New and Old Stuff.
On July 10, 2019 I gave a talk on Making Marie Curie: Intellectual Property and Celebrity Culture in an Age of Information at the QUT IP and Innovation Law Research Program.
On July 9, 2019 I had the opportunity to speak about the PASSIM-project as part of a research workshop on patents and scientific information organized by Matthew Rimmer at the QUT IP and Innovation Law Research Program.
On April 12, 2019, I was invited to the conference "The Dialectic of Private and Public Knowledge in Early Modern Europe," at the William Andrews Clark Memorial Library in Los Angeles and gave a talk entitled "Pushing the Patented Enveloppe: Secrecy in a Culture of Disclosure."
In February 2017, I gave a talk at the conference "The Science of Information, 1870-1945: The Universalization of Knowledge in a Utopian Age," in Philadelphia. "A Dangerous Utopia: the Curious Case of Scientific Property," as well as all the other papers, can be accessed via this YouTube playlist.
During my Fellowship at the Chemical Heritage Foundation in the Summer of 2016, I gave a Brown Bag Lunch Talk on May 16, 2016. Here's the abstract of "Otlet's Order: Intellectual Property and the Bibliographical Imagination":
“Scientific work, especially in our time, is specialized and internationalized.” As contemporary as such a statement sounds, it was in fact made in 1895, when the two Belgian pacifists and internationalists Henri La Fontaine (1854-1943) and Paul Otlet (1868-1944) founded the Institut International de Bibliographie (IIB) in Brussels. Otlet and La Fontaine knew that scientific work depended on access to scientific information, and for the next four decades they embarked on a massive effort to collect, organize and disseminate the world’s knowledge. In her talk, Eva Hemmungs Wirtén will focus on Otlet’s bibliographic imagination of patents as one top in a mountain range of documents, on equal footing with more familiar carriers of scientific information such as journals and monographs. Combining perspectives from law, information science and mediated/material culture, how can we understand the ordering of scientific information in the context of past, present and future knowledge infrastructures, and especially its relation to intellectual property?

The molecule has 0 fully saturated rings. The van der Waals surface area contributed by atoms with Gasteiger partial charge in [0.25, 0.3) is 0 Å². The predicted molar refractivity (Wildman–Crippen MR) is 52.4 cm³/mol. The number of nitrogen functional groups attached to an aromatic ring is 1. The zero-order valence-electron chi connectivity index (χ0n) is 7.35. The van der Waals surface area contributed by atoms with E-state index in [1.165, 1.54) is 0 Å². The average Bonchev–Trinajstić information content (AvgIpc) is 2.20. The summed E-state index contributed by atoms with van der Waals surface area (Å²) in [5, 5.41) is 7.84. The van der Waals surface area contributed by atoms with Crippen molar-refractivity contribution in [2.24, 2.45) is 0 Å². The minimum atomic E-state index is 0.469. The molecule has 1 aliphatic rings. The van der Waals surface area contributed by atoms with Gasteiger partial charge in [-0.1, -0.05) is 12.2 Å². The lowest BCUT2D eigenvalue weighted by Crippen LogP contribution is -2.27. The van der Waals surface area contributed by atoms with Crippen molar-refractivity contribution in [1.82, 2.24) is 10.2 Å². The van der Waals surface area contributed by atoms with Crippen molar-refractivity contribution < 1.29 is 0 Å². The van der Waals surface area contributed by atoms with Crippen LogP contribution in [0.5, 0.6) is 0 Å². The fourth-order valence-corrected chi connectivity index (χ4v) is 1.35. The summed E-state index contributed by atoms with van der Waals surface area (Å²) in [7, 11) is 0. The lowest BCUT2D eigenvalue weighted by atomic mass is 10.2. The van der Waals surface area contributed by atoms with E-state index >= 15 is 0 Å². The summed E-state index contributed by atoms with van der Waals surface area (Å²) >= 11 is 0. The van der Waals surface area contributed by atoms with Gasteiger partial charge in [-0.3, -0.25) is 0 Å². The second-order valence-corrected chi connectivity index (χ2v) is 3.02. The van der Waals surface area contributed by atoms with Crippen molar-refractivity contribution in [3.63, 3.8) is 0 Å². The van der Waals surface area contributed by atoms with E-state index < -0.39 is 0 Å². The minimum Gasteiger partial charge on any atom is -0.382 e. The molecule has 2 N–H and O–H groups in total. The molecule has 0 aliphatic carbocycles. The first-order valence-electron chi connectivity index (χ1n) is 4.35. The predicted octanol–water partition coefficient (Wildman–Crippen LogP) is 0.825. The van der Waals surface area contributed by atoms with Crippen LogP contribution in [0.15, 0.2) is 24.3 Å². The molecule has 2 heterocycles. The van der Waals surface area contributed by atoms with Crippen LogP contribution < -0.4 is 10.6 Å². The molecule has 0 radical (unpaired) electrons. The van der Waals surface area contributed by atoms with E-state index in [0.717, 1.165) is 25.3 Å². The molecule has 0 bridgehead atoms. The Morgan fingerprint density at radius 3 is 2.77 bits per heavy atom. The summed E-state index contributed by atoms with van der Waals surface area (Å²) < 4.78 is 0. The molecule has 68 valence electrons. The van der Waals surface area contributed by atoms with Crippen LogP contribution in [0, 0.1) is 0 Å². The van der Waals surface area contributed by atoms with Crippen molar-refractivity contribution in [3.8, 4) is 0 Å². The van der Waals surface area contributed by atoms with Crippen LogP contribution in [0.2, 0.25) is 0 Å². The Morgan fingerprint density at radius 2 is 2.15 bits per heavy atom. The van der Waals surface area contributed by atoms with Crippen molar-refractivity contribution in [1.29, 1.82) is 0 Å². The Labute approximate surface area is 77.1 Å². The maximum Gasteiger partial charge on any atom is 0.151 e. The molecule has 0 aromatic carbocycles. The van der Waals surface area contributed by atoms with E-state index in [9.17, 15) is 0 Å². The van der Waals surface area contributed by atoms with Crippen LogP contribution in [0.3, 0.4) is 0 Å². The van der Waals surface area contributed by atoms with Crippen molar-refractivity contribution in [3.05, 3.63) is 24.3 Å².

November 12, 2015, I spoke on the "Rights of Everyday Objects," at the Linnaeus University, exemplifying with the Tho-Radia cosmetics (radium) range and the conundrum Marie Curie faced when trying to protect the Curie name. This was a version of the ACSIS-paper listed below.
On September 17, 2015 I gave a talk at the Department of Arts and Cultural Sciences, Lund University, entitled "A League of Her Own: Marie Curie and The Quest for Scientific Information," which focused on Curie's work in the Commission Internationale de Coopération Intellectuelle.
For those who have the strength to listen to me talking about Making Marie Curie for an hour (the comment refers to me, not the great Carla Nappi, who did the interview for the New Books in Science, Technology and Society podcast), you can listen to/download our discussion here.
In June 2015 I gave two talks based on my Curie-book. A keynote "Marie Curie as Commons and Commodity: an Entangled History" at the 3rd Ph.D Summer School of Cultural Transformations "Commons and Commodities: Immaterial Rights and Cultural Solids under 'Europeanization," Södertörn University College, June 13 and a paper (on June 17) entitled "The Pow(d)er of a Name: Marie Curie, Scientist v. Alfred Curie, Cosmetics Quack," for the Sixth ACSIS Biannual Conference "In the Flow: People, Media Materialities," Norrköping, 15-17 June 2015.
In the Spring of 2013, I gave two talks at the Collège de France in Paris, both related to my work on Marie Curie. April 10: "Celebrity Science: the Making of Marie Curie." Abstract. April 17: "The Gift that Kept on Giving: Radium and Marie Curie’s 1921 American Tour." Abstract. You can listen to and download the two talks via by clicking on my name to the right of Professor John Scheid's on this link. OR, use this link to find both talks as mp3-files via Dropbox!